Private counselors, like many professionals that deal with clients, often end up accepting whatever customers—and their associated behaviors—that come their way. This is especially true when you’ve got financial responsibilities at home and additional expenses at work, like office rent, insurance, or salaries for your employees.
But as difficult as it might be to do, it’s important to create a “No” list. These are the clients, the behaviors, the scenarios that you do not allow in your practice. There’s no standard, professionally accepted list of what belongs in this category. So you should base this on those areas that weaken you, that don’t allow you to do your best work for people who are predisposed to appreciate it.
A few areas to consider:
What expectations would make you turn away a potential customer and send them to a competitor?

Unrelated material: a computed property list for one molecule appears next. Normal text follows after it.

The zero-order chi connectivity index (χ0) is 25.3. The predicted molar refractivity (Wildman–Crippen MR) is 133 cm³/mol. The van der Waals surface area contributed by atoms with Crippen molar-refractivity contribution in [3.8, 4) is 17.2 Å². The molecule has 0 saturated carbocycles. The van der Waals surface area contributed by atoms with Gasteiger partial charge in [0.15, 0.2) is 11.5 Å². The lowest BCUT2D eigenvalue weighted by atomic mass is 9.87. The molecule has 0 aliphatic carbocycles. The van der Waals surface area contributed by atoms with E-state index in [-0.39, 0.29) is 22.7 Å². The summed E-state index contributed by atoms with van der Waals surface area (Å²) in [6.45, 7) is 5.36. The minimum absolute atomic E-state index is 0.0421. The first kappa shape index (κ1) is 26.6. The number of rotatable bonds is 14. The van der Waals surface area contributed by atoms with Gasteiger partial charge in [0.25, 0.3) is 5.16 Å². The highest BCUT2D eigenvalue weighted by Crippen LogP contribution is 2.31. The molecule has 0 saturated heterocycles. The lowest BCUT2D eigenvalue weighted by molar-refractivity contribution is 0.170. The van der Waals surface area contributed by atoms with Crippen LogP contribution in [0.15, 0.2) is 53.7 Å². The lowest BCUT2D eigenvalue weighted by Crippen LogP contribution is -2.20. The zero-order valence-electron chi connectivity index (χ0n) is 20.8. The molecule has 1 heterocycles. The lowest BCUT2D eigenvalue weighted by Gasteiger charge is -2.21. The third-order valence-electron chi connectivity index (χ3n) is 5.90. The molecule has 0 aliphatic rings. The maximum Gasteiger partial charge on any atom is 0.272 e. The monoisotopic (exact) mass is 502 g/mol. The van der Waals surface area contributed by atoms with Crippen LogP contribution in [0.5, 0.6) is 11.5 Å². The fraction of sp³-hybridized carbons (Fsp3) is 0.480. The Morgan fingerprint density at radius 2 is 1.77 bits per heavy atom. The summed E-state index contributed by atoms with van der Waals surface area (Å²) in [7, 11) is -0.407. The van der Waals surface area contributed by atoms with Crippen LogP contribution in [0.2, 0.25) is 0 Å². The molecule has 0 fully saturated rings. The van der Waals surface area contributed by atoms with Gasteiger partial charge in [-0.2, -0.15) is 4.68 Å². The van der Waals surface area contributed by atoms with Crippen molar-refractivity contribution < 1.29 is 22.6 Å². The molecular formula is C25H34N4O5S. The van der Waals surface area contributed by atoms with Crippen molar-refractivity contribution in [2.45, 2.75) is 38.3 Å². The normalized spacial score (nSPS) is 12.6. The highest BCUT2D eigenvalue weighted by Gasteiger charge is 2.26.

When will you not be available to your clients?
What services will you not provide at any price?
What would a client need to do for you to fire them?
What will you never do in support of a student’s college candidacy?
If you have trouble coming up with a list, try a different method. If you could go back in time and replace any of your current families with others, would you do it? If so, what behaviors, requests, or other factors would make you want to release those folks? And what would you look for in those families who replaced them?
The first step to getting more of the latter is to have fewer of the former.